Building strong neighbourhood connections helps create safe and caring communities; reducing criminal offending, building community resilience and strengthening networks that we need in times of emergency or hardship. Having a strong support network when a Civil Defence emergency happens is crucial. People need to be prepared to be self-sufficient for at least three days so knowing your neighbour is important so you can support one another until help is available.
Hastings District Council encourages residents to join a Neighbourhood Support group or help to start one in their street. Neighbours who know each other through support groups are vital to neighbourhood safety. They can do things like spot suspicious behaviour and report it to police, or make themselves available when people are away to turn lights on or close curtains so that it looks like someone is home.
As Neighbourhood Support NZ says: ‘There’s strength in numbers’. A Neighbourhood Support group brings local people together to share information, ideas and connectedness. Together, you can assist one another to:
Neighbourhood Support Groups don’t need to meet very often nor have people living ‘in one another’s pockets’. Small groups connect by ‘email tree’, gathering for a face-to-face catch-ups less often.
Always report a burglary to police. Police are available 24 hours a day by phoning 111 in an emergency. Tell the operator what service you want - Police, Ambulance or Fire Services. Try to stay calm when making the call, and do not hang up.
Give your name, address and phone number to the operator and try to answer questions slowly and clearly. Emergency calls are free from all phones, including pay-phones and cell phones.
Improving security in and around your home could prevent a would-be thief from entering your home. It could slow the thief down and create problems with noise - either way, it is always good to be prepared in case of a would-be thief.
Mark your valuables
Experienced thieves will sometimes only take cash, which cannot be identified, but your home contains all sorts of high value and portable items which can easily be sold.
Mark items such as televisions, cameras, videos, DVD players, computers and stereos with indelible markers, etching or engravings. You can use your driver's licence number which will help Police (but nobody else) identify the property's rightful owner if it is stolen.
Anyone is able to record serial numbers and other unique identifying details of their valuable goods in an electronic database. For more information and to register your goods visit snap.org.nz
It is also a good idea to take photos or video of other valuable items such as paintings, jewellery, silver and antiques. Store the pictures or video somewhere safe, ideally not in your house, so they can be used for insurance purposes in the event of a fire.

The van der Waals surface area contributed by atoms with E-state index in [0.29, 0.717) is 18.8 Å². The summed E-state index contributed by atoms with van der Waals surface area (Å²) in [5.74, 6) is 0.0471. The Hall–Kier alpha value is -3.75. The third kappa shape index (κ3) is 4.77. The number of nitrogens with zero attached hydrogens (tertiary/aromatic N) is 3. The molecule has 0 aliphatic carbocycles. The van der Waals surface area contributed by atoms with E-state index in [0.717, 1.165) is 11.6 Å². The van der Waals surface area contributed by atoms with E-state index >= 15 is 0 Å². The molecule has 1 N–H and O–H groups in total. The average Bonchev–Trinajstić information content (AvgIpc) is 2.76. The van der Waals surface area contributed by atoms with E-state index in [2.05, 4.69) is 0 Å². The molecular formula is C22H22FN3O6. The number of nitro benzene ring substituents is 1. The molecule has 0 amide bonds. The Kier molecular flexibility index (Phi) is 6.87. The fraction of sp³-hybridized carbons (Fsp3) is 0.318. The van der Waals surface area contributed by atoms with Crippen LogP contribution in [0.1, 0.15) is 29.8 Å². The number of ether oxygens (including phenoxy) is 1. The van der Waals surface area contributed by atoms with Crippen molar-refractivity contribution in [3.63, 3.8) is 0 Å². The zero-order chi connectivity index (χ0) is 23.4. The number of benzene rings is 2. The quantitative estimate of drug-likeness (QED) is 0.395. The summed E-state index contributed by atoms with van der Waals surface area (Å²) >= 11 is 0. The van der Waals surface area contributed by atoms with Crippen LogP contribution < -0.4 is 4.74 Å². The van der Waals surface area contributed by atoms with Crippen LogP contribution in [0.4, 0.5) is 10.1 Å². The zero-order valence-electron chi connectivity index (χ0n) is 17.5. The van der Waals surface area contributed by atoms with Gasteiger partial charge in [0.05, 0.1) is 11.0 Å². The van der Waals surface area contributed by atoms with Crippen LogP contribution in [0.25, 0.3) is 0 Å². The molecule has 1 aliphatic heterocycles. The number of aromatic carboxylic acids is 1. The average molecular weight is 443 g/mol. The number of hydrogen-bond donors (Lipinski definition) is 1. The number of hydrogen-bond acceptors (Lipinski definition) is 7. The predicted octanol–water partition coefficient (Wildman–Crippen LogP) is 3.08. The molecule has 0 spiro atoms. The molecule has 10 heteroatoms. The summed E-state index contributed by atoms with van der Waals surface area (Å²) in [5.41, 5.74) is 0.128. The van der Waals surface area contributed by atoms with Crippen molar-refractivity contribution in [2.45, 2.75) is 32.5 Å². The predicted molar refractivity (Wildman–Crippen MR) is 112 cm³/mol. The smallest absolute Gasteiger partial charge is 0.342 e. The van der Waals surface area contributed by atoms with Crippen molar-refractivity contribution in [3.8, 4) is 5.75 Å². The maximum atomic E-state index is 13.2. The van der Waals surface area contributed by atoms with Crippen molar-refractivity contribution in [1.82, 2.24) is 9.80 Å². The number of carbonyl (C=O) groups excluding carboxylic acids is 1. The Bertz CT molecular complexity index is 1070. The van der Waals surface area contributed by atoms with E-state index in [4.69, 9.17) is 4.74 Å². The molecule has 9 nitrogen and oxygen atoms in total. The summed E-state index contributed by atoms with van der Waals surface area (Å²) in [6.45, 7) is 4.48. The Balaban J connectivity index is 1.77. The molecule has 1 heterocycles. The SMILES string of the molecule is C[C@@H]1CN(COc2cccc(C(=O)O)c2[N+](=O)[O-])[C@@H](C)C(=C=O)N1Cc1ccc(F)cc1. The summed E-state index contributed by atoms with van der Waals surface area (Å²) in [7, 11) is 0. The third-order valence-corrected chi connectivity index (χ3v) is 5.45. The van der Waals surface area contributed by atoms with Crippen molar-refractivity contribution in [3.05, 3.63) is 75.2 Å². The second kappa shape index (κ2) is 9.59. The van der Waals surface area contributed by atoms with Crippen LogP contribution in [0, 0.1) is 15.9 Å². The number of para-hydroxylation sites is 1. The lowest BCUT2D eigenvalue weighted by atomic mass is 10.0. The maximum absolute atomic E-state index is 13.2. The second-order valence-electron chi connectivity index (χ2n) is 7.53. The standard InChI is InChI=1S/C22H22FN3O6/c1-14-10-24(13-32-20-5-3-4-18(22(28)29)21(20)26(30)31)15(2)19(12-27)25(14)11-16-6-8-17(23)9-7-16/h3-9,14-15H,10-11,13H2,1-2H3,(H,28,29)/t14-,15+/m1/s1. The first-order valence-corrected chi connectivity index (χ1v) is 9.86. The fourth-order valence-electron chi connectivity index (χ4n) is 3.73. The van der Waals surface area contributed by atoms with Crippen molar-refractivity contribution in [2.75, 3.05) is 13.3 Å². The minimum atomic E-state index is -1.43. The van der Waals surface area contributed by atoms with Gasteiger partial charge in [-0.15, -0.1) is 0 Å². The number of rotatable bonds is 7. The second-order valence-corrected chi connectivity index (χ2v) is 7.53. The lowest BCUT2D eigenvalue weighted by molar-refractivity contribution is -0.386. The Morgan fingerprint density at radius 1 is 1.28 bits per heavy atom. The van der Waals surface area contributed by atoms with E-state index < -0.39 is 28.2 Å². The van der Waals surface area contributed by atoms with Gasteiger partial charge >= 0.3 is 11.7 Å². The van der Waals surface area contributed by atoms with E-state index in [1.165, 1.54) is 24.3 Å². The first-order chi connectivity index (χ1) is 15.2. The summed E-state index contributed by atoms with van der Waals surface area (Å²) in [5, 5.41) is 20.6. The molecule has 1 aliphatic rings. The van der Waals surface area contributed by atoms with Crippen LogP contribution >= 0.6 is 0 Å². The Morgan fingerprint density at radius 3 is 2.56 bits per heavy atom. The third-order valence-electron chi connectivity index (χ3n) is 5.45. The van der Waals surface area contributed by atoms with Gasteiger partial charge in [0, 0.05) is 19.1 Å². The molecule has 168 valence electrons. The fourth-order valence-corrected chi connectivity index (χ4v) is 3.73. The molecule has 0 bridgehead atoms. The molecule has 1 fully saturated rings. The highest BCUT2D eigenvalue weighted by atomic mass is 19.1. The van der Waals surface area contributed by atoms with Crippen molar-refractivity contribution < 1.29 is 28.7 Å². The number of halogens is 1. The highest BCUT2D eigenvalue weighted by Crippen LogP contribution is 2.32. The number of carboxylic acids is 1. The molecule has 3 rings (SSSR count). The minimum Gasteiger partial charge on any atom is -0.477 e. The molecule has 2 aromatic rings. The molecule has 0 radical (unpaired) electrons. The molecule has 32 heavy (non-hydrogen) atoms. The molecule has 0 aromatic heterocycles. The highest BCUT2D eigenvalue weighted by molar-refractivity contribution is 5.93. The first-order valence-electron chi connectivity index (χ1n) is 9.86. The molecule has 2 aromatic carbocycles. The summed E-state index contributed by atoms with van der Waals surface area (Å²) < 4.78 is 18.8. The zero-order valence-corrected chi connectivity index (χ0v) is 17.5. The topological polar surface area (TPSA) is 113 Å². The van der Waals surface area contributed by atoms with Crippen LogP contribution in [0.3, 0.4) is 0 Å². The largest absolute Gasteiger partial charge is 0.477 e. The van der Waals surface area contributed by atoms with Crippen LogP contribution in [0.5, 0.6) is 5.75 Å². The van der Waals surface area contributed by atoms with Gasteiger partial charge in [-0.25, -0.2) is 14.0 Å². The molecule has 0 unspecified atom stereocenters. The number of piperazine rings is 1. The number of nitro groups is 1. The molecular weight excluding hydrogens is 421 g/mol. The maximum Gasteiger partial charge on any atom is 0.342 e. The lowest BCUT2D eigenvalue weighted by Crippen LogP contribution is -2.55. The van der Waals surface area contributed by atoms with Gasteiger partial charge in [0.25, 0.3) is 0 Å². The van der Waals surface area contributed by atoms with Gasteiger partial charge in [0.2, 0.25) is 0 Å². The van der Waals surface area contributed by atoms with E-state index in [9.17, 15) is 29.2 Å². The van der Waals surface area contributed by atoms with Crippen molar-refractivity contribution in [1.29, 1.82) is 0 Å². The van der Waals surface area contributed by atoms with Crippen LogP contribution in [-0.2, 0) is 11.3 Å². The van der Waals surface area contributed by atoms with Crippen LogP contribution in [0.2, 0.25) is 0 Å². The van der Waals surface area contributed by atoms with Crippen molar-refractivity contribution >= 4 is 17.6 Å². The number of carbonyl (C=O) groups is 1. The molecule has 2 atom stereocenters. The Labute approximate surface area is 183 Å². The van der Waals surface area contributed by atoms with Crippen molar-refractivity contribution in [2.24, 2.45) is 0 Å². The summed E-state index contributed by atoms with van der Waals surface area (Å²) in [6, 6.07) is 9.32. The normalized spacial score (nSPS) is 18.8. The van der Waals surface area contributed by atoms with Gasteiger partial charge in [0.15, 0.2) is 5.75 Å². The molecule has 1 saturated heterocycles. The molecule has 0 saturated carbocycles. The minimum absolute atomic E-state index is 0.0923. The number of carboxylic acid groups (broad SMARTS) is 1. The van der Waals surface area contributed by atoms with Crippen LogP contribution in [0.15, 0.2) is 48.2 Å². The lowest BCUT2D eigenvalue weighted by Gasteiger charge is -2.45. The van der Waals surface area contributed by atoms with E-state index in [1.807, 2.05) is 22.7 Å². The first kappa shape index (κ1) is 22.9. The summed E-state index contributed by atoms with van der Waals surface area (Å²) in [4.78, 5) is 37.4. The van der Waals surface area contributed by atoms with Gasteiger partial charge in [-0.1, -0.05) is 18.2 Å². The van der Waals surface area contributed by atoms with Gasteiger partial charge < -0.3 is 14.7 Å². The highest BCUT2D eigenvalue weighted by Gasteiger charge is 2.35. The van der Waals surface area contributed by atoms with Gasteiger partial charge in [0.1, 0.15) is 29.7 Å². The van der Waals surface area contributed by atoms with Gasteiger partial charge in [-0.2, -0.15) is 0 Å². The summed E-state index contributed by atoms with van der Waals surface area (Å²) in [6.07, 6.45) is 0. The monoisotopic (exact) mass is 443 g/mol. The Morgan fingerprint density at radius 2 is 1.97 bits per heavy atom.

Alarms can be a good idea for your home. They won't stop a burglar from getting into your home, but alarms definitely limit the time they will spend inside your home. You still need to make your home secure with good quality and strong locks, doors, windows and lighting.
When considering installing an alarm, seek professional advice and discuss your requirements with at least two or three firms. Ask friends or colleagues to recommend a reliable company. When a security person arrives to inspect your home in order to advise you on what is appropriate for your home, ask to see their current Security Guard Licence.
If your alarm is not professionally monitored, arrange for your neighbours to investigate if they hear it. Provide them with the code to turn it off if need be.
Going on holiday
With co-operation from your neighbours, you can minimise the likelihood of someone breaking into your home. The main thing is to avoid tell-tale signs of your absence. Give your neighbours your holiday dates and ask them to close and open curtains and collect the mail.
Things to remember when you are going on holiday and leaving your home unoccupied:
If you do return home to find you have been burgled, contact the Police straight away. Do not touch anything as you may accidentally destroy evidence.
For more information on Neighbourhood Support Groups, contact Council's Social Development Coordinator.
Neighbourhood News, a newsletter updating Hastings’ Neighbourhood Support coordinators and street champions, is published regularly. You can sign up to have it emailed to you.
You can read previous newsletters using the Other publications tab in the 'related pages' section at the bottom of this page.
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